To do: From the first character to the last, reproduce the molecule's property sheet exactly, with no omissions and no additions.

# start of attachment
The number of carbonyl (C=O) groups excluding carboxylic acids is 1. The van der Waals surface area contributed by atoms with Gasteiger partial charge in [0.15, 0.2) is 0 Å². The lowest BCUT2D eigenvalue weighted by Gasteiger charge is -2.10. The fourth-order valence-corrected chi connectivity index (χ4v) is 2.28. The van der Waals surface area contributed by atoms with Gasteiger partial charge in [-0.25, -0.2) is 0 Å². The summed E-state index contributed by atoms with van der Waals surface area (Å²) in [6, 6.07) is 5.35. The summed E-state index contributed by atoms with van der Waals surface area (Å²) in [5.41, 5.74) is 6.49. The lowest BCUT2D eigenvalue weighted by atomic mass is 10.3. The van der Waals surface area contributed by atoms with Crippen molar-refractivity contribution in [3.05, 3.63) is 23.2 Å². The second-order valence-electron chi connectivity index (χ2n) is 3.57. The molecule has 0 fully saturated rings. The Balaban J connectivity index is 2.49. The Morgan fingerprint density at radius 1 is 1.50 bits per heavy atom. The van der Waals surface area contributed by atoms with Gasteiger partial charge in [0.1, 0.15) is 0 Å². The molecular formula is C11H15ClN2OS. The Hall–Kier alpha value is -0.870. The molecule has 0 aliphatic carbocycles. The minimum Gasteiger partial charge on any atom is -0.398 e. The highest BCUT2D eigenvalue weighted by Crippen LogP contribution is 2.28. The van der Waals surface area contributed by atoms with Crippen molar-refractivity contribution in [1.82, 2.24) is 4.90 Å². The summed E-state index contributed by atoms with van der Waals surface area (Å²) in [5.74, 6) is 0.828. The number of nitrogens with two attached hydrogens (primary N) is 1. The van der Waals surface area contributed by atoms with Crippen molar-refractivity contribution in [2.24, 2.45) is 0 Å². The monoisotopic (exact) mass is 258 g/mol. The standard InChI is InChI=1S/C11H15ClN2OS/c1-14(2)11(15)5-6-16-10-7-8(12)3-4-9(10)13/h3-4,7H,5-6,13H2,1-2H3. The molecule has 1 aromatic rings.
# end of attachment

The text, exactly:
The number of carbonyl (C=O) groups excluding carboxylic acids is 1. The van der Waals surface area contributed by atoms with Gasteiger partial charge in [0.15, 0.2) is 0 Å². The lowest BCUT2D eigenvalue weighted by Gasteiger charge is -2.10. The fourth-order valence-corrected chi connectivity index (χ4v) is 2.28. The van der Waals surface area contributed by atoms with Gasteiger partial charge in [-0.25, -0.2) is 0 Å². The summed E-state index contributed by atoms with van der Waals surface area (Å²) in [6, 6.07) is 5.35. The summed E-state index contributed by atoms with van der Waals surface area (Å²) in [5.41, 5.74) is 6.49. The lowest BCUT2D eigenvalue weighted by atomic mass is 10.3. The van der Waals surface area contributed by atoms with Crippen molar-refractivity contribution in [3.05, 3.63) is 23.2 Å². The second-order valence-electron chi connectivity index (χ2n) is 3.57. The molecule has 0 fully saturated rings. The Balaban J connectivity index is 2.49. The Morgan fingerprint density at radius 1 is 1.50 bits per heavy atom. The van der Waals surface area contributed by atoms with Gasteiger partial charge in [0.1, 0.15) is 0 Å². The molecular formula is C11H15ClN2OS. The Hall–Kier alpha value is -0.870. The molecule has 0 aliphatic carbocycles. The minimum Gasteiger partial charge on any atom is -0.398 e. The highest BCUT2D eigenvalue weighted by Crippen LogP contribution is 2.28. The van der Waals surface area contributed by atoms with Crippen molar-refractivity contribution in [1.82, 2.24) is 4.90 Å². The summed E-state index contributed by atoms with van der Waals surface area (Å²) in [5.74, 6) is 0.828. The number of nitrogens with two attached hydrogens (primary N) is 1. The van der Waals surface area contributed by atoms with Crippen molar-refractivity contribution in [2.24, 2.45) is 0 Å². The monoisotopic (exact) mass is 258 g/mol. The standard InChI is InChI=1S/C11H15ClN2OS/c1-14(2)11(15)5-6-16-10-7-8(12)3-4-9(10)13/h3-4,7H,5-6,13H2,1-2H3. The molecule has 1 aromatic rings.